If there’s one article of faith on American foreign policy these days, it might be that our electorate has become significantly more isolationist — or at least noninterventionist.
But a new poll suggests this isn’t necessarily a complete philosophical shift as much as an issue-specific one.
The Washington Post’s Ishaan Tharoor on Monday spotlighted a recent poll from the Chicago Council on Global Affairs that found that, despite what you might think, Americans are actually more in favor of intervention if China invades Taiwan than in the nearly four decades the institution had polled this question.
That caught my attention. Perhaps this might be a symptom of our increasing and unusually bipartisan focus on combating China, I thought. But then I looked a little more closely.
In fact, this increasing desire to use the U.S. military to defend allies from incursion by adversaries spans multiple key regions — every one the Chicago Council surveyed. And it increased even as the country as a whole turned more and more against our involvement in Iraq and Afghanistan.
Defending Taiwan from a Chinese invasion? It was supported by 28 percent in 2015, before Donald Trump supposedly made noninterventionism a GOP value, too. But today it’s at 52 percent — nearly double.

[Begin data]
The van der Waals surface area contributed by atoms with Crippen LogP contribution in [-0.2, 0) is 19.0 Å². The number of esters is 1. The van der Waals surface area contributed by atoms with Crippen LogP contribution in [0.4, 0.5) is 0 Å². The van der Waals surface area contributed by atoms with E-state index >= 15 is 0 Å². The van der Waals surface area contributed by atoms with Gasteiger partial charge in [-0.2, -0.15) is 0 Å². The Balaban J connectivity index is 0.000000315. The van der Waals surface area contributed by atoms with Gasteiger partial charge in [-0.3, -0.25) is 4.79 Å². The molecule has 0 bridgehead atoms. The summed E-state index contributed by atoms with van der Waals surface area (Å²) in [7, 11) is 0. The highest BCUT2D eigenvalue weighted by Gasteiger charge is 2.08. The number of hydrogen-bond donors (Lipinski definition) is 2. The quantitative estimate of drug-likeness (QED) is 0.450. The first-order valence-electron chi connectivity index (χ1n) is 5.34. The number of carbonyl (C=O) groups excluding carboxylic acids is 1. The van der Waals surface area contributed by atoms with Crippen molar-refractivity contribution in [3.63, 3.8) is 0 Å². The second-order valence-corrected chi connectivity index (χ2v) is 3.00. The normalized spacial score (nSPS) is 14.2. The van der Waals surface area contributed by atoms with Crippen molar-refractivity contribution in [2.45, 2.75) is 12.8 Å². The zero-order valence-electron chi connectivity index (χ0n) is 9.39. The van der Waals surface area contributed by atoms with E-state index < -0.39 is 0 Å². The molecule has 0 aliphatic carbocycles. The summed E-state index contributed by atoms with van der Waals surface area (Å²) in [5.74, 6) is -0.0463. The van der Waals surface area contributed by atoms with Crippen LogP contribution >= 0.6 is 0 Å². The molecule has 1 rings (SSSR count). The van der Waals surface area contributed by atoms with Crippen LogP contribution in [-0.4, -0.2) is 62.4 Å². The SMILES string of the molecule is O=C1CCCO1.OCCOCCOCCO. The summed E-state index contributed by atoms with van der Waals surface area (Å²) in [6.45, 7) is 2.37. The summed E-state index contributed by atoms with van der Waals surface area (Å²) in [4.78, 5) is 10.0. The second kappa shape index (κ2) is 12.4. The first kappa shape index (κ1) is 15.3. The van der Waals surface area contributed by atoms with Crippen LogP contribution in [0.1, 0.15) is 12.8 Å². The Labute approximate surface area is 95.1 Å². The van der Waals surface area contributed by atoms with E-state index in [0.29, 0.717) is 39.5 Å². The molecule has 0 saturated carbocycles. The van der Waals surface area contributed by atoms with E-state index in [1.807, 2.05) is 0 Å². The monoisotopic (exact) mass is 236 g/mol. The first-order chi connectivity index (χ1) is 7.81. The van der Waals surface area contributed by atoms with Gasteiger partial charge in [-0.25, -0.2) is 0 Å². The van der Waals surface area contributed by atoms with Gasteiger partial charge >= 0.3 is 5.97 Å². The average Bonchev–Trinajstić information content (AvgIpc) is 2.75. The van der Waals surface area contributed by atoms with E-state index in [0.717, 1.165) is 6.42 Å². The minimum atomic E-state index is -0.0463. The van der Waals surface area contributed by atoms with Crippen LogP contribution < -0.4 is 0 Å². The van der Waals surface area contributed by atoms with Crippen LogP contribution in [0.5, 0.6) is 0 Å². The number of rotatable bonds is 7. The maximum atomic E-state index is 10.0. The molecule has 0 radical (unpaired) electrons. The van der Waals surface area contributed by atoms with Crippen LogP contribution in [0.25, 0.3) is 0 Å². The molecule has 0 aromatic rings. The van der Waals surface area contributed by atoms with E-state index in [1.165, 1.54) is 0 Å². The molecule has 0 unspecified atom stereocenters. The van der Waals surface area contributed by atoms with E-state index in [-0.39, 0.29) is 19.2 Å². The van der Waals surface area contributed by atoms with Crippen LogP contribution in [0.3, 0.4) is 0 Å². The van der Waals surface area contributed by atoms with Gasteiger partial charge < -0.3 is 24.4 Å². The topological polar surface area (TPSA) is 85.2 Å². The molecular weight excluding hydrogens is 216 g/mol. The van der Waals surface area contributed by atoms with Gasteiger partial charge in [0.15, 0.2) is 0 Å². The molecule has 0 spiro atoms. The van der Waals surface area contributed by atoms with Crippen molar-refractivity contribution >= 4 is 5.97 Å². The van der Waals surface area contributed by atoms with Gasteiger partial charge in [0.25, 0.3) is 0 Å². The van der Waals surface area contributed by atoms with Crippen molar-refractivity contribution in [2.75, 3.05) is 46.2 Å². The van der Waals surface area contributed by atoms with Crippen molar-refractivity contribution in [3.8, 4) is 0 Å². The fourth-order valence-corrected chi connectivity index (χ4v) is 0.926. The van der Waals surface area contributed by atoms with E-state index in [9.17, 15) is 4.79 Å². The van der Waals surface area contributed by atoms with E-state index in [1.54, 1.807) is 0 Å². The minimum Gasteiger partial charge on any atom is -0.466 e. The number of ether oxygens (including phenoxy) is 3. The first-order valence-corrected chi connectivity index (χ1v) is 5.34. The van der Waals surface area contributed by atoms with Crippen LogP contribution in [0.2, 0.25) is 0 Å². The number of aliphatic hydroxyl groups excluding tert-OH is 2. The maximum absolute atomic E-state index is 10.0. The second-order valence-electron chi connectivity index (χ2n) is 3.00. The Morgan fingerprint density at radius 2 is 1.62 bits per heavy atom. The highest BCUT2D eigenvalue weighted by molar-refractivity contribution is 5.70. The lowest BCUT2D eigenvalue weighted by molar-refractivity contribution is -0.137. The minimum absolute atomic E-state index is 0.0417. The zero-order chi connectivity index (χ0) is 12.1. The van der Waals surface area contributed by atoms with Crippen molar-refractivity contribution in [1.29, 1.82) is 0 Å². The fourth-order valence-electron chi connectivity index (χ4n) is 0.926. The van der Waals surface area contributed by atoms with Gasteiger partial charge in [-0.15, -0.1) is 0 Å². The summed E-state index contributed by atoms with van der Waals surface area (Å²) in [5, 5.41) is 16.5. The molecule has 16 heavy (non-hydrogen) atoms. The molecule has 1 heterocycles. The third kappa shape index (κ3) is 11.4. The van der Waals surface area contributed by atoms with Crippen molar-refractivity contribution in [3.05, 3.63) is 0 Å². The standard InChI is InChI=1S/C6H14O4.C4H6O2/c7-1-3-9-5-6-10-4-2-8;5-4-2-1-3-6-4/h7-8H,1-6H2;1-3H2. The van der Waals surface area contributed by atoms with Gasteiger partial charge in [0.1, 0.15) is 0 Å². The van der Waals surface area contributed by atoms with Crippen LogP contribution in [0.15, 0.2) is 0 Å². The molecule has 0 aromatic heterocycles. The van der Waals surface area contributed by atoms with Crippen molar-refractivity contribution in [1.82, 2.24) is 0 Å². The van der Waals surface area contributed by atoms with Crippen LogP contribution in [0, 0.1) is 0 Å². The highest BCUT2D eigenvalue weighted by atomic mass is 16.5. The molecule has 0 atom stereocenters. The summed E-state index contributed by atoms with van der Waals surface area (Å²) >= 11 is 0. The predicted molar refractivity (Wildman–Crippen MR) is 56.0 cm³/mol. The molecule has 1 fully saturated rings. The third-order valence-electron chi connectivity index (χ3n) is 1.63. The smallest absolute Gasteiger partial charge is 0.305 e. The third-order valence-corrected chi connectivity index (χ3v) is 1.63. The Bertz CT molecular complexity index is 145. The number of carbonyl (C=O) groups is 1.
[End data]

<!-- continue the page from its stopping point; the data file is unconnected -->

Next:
Defending South Korea from an invasion by North Korea? It went from 47 percent in 2015 to 63 percent today.
Defending Latvia, Lithuania or Estonia if Russia invaded? From 44 percent in 2014 to 59 percent today.
On defending Israel from a neighbor in the Middle East, the uptick is less pronounced, but it, too, has climbed from the mid-to-high-40s to 53 percent.
In each case, a majority of Americans — though not always a big one — say they support using U.S. troops to defend an ally from an invasion, including in three cases by a major or nuclear-armed world power.
The situation carries some parallels to the last time we got out of a quagmire overseas. As the Vietnam War was winding down, Gallup polling showed Americans increasingly wanting a more nationalistic and even isolationist foreign policy, at least in the abstract.
But even then, the same polling showed relatively strong and increasing support for defending U.S. allies abroad. It showed majority support in 1972 for defending European allies from the Soviet Union. Then, support dropped, but it later recovered to 56 percent vs. 27 percent opposition. Defending South Korea from either the Soviets or China had less support, but it was also a plurality position.
In those cases, it seems logical that this owed to concerns about communist influence during the Cold War — even as the effort to combat it hadn’t exactly gone according to plan in Vietnam.
Today, though, the desire to defend allies against such big-name adversaries as China and Russia is even higher — and is growing — despite the misadventures of the past 20 years and despite the lack of such an all-consuming foreign policy initiative (you don’t hear many talking about the “war on terror” today).
Perhaps it’s less that people are tired of war, writ large, and more that they were tired of those wars. But even that doesn’t really account for the increasing appetite to defend allies from the likes of Russia, China and North Korea.
Perhaps people are just a little more willing to accept a war in which the purpose is actually clear.